Holiday ornaments stalled my progress with the fir tree in the living room. My husband, Bruce, had died nearly seven years ago, and I wanted to combine the task of going through the ornaments to either throw out or donate, while hanging a few on the tree. So much of my life had turned into a mission of clearing out. Bruce’s possessions had taken me years to sort and clear and, yet, I wasn’t finished. What belonged to both of us also needed attention, hence the ornament project, but the task overwhelmed me and took several days to complete. I barely managed to hang a few ornaments on the tree.
Bruce had an oddball assortment of holiday ornaments, many of them handmade His other ornaments were cookie cutters, metal tea holders, and bits of macramé small enough to hang on a tree. I found these hard to throw away or donate. Just when I thought my hide was tough, I’d locate a tender spot.
When he walked in the world, Bruce always looked for natural things, some living, some dying. From sidewalks, he’d collect fall-colored leaves and arrange them prettily on the dining room table. We collected mushrooms; he’d place them on white paper to collect spore prints to help identify them, and decide whether they were safe to eat. Feathers, especially from large birds, were something he couldn’t resist, as were pinecones, but the ones he wanted were far too big for our holiday trees. I missed being in the woods with him, walking slowly so that we didn’t miss a thing.
I was in one of those garage sale, estate sale, thrift and antique store habitués. This year, when I attended estate sales, the holiday décor hurtled to my attention. The items were usually piled chock-a-block on a too-small table. Glittery, you could identify them from afar. I nosed around in the large collections of holiday ornaments and more: small fake trees, fake wreaths and garlands, holiday-themed candle holders, fat ceramic Santas and gold-painted angels, midcentury era strings of lights with large opaque colored bulbs. The ornaments were usually glass and fragile, and I wondered how many might survive in the jam-packed arrangement. It made me terribly sad, and I couldn’t help but think of my mother who died recently.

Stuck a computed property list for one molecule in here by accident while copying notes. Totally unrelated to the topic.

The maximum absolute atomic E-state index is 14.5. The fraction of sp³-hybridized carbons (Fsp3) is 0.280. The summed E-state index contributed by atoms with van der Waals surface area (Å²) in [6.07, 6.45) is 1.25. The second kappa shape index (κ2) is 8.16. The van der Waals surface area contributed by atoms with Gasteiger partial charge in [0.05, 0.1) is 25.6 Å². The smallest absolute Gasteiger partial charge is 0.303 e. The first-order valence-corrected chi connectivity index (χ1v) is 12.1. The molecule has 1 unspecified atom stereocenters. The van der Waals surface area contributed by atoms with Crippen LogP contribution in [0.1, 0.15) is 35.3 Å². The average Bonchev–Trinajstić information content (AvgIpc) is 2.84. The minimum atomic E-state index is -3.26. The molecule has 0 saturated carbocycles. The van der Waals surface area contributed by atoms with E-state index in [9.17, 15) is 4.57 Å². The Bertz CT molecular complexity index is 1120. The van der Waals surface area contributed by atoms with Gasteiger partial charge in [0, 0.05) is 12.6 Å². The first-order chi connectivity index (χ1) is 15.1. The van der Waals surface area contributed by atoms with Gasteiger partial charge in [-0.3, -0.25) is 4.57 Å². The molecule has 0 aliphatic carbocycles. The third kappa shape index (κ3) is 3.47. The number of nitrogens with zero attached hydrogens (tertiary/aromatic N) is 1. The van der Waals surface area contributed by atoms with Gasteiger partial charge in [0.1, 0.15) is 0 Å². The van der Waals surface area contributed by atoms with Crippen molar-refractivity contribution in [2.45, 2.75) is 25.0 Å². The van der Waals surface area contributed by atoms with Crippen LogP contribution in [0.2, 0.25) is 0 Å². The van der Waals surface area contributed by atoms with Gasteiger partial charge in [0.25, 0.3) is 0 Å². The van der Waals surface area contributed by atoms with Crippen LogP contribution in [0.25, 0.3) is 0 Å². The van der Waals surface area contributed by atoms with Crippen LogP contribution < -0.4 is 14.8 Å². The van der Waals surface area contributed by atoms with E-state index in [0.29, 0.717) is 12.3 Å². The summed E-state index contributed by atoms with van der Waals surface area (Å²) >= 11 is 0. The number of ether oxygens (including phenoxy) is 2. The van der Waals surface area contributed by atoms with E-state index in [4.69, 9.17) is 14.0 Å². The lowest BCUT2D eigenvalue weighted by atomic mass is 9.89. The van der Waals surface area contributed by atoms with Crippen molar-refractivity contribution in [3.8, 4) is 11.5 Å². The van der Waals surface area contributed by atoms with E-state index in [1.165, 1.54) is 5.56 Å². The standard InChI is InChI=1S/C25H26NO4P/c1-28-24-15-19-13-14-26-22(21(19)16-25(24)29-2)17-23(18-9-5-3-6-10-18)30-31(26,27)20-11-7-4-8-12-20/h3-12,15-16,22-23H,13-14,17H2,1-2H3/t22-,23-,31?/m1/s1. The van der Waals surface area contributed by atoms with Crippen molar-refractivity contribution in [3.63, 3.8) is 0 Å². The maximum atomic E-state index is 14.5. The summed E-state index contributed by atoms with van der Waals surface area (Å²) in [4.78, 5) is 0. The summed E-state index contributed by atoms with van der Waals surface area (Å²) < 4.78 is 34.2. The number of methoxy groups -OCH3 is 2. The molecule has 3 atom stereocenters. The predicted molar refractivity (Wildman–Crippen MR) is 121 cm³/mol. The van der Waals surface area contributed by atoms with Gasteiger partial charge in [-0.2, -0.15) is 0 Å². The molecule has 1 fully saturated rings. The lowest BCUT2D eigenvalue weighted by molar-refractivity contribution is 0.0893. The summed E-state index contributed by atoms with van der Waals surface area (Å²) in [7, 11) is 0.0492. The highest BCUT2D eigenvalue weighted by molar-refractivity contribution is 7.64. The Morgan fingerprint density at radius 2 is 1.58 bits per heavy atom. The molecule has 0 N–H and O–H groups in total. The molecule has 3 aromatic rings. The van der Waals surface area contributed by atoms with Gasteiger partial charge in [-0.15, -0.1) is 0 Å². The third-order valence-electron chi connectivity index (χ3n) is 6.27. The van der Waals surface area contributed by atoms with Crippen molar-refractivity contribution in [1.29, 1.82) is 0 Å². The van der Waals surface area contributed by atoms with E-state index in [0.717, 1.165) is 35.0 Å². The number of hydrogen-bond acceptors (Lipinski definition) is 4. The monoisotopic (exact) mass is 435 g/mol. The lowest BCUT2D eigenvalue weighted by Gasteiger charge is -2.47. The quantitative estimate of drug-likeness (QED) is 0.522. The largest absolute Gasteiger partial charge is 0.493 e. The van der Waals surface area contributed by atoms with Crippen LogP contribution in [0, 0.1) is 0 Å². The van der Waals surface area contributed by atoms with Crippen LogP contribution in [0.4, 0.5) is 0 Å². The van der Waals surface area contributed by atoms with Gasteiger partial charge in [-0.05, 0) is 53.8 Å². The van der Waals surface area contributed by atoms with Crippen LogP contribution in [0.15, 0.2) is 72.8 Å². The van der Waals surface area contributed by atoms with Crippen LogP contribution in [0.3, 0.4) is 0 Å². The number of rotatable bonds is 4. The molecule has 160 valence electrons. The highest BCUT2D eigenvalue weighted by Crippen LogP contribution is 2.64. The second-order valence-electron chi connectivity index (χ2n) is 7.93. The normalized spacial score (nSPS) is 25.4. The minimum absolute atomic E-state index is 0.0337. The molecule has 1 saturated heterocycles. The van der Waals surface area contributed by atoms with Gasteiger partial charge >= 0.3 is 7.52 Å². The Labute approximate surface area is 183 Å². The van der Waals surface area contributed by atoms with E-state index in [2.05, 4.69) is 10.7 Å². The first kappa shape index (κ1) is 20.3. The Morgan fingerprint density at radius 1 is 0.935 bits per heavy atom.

When my elderly mother wanted to give away her ornaments, I was happy to take them. Among them, I found the dyed capiz-shell ornaments I bought for her in the Philippines: a pink bell, a blue stocking. When she and my father traveled through Europe, she bought Christmas ornaments wherever they went. I did not keep all of her ornaments, but I did keep those that made me smile. When my mother died, she had pared down to a tiny pre-lit fake tree and a few appropriately tiny ornaments.
When I saw the holiday detritus from other people’s families at estate sales, questions came to mind. What had the families of the loved one who died been thinking? That someone might be willing to pay 25 cents an ornament? That no one in the family really cared? Was it that the holiday bits and pieces reminded them of parents who had hurt them in some way? Was the family estranged? Did the adult children have no interest in old, vintage goods, preferring instead to buy new things every year from the multitude of big box stores? Was it the collection of a person who had no children? I was a woman without children and the holiday ornaments I decided to keep would likely end up in the trash. That thought took my breath away. Still, paring down was also meant to prevent me from becoming a hoarder or one of those people who beds down wherever she can find an empty bit of floor.
I continued to donate, throw out, and purge what remained of our lives together. As I persisted in freeing myself of these things, I understood that I wasn’t undertaking these acts because my death was imminent. It was life, instead, that loomed.
Amanda Noble has a Ph.D. in sociology. Frustrated by the constraints of social science writing, she turned her attention to creative non-fiction writing, especially personal essay and memoir. Her work has appeared in Seven Hills Review, Indiana Voice, and Eastern Iowa Review, among others. She lives in Davis, California, with her cat, Lucy, where she is revising a memoir of her Peace Corps experience in the Philippines during the tumultuous 1970s.